JF Tree Specialist Blog A place to share knowledge and vision

Principle decay causing fungi in trees (part 8 of 8)

Stereum gausapatum

Screen Shot 2015-10-07 at 01.50.43 Screen Shot 2015-10-07 at 01.50.52

Hosts

  • Quervus spp. living tissue but common on many spp. dead branches

 

Significance

  • White rot of sapwood, extending to ‘pipe-rot’ of central wood
  • Initially a ‘ring-rot’ in early wood vessels
  • Extensive total degradation
  • Extensive decay – small branches may fail, larger trunks limbs may not, high target, fell and inspect wound further.

 

Ident Features

  • Resupinate thin, skin layer
  • No pores or gills
  • Upper –rich brown maturing darker and turning red if cut
  • Lower – hairy grey/brown if white margin

 

 

Stereum hirsutum (Hairy Leather Bracket)

Screen Shot 2015-10-07 at 01.51.38 Screen Shot 2015-10-07 at 01.51.16

Hosts

  • Quercus spp., other broadleaves

 

Significance

  • Confined to dead/dying branches
  • Not major hazard

 

Ident Features

  • Tiered bracket fronds
  • Upper – hairy, dull yellow
  • Lower – bright yellow/brown

 

 

 

 

Stereum rugosum (Common Leather Bracket)

Screen Shot 2015-10-07 at 01.52.02 Screen Shot 2015-10-07 at 01.52.16

Hosts

  • Corylus, Betula, Alnus, Quercus rubra spp.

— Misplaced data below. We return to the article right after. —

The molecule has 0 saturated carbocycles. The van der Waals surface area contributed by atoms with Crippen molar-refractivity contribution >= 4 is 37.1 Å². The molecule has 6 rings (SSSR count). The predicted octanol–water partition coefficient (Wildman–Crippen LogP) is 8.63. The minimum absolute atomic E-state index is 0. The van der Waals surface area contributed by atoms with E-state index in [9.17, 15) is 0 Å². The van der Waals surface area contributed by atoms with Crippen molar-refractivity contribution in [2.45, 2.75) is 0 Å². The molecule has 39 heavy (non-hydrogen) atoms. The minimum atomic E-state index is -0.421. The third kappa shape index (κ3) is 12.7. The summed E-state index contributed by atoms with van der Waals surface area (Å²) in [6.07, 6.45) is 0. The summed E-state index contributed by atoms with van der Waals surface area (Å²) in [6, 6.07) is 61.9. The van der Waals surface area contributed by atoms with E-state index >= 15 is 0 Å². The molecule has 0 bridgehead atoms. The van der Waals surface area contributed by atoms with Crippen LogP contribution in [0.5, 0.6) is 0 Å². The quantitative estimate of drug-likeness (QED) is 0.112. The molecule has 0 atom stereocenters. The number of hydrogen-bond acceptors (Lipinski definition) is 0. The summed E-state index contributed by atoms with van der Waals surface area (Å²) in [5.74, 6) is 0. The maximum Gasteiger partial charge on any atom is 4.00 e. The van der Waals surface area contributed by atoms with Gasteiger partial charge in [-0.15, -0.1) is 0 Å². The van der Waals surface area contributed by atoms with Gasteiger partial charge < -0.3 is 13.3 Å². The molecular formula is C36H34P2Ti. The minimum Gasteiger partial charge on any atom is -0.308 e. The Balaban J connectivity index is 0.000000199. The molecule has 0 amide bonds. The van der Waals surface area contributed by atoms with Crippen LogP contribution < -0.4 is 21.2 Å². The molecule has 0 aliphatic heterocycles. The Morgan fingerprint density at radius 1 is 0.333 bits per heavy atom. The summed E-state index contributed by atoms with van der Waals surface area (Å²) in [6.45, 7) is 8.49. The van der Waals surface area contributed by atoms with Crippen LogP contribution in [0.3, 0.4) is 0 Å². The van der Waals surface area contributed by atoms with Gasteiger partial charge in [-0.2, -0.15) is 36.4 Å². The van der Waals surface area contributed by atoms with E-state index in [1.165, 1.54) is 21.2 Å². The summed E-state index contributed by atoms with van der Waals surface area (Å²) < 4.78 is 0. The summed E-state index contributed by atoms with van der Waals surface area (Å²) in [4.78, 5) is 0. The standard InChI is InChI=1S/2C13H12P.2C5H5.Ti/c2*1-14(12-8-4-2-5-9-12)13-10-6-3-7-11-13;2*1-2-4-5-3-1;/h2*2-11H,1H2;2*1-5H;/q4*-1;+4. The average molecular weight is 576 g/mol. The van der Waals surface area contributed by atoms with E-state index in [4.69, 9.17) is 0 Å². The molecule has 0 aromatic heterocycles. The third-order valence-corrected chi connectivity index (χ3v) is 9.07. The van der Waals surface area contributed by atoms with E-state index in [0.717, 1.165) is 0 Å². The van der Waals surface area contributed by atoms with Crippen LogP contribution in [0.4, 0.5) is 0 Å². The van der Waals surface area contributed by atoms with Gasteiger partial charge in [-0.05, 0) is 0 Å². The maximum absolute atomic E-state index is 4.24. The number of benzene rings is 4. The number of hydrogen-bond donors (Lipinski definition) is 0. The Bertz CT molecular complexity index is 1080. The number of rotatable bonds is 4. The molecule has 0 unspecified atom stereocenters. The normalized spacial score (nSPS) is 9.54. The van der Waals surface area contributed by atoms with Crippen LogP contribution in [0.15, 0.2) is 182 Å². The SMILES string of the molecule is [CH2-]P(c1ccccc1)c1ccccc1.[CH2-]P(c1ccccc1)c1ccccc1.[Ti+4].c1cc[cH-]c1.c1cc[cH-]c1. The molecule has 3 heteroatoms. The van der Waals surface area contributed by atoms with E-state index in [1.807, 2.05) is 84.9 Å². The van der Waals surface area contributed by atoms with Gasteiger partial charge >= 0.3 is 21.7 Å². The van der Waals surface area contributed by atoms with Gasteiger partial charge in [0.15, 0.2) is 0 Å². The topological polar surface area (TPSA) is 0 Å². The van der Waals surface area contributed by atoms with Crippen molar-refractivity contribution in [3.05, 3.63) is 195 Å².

Significance

  • Not major hazard EXCEPT Q. rubra
  • Q. rubra, canker rot at stem base-inspect

 

 Ident Features

  • Similar to H. gausapatum but yellow/buff upper and wrinkled brown lower
  • Bleeds red

 

 

 

Stereum sanguinolentum

Screen Shot 2015-10-07 at 01.52.27

Hosts

  • Picea spp., other conifers

 

Significance

  • Extensive discolouration then intensive white rot
  • Fracture hazard uncertain

 

Ident Features

  • Grey/ochre skin like appearance
  • Bleeds red
  • Old wounds but commonly or end of felled timber

 

 

 

 

Chondosterum purpureum (Silver Leaf Disease Fungus)

Screen Shot 2015-10-07 at 01.52.36 Screen Shot 2015-10-07 at 01.52.45

Hosts

  • Betula, Acer spp., Roseaceae, Eucalypts, other broadleaves

 

Significance

  • Killer of trees
  • Enters wounds and kills sapwood, causing water-conducting malfunction
  • Toxin, in some spp., manifests in leaves, turning them dull lead colour – silver leaf
  • White rot decay of sapwood
  • Secondary colonisation by Coriolus versicolor common- causing structural failure

 

Ident Features

  • Hard, tough, skin like fronds
  • Upper – hairy, pale grey/brown
  • Lower – lilac/purple maturing grey
  • Can re-imbibe moisture after desiccation

 

 

 

 

<< PART 7 OF 8

Drop a comment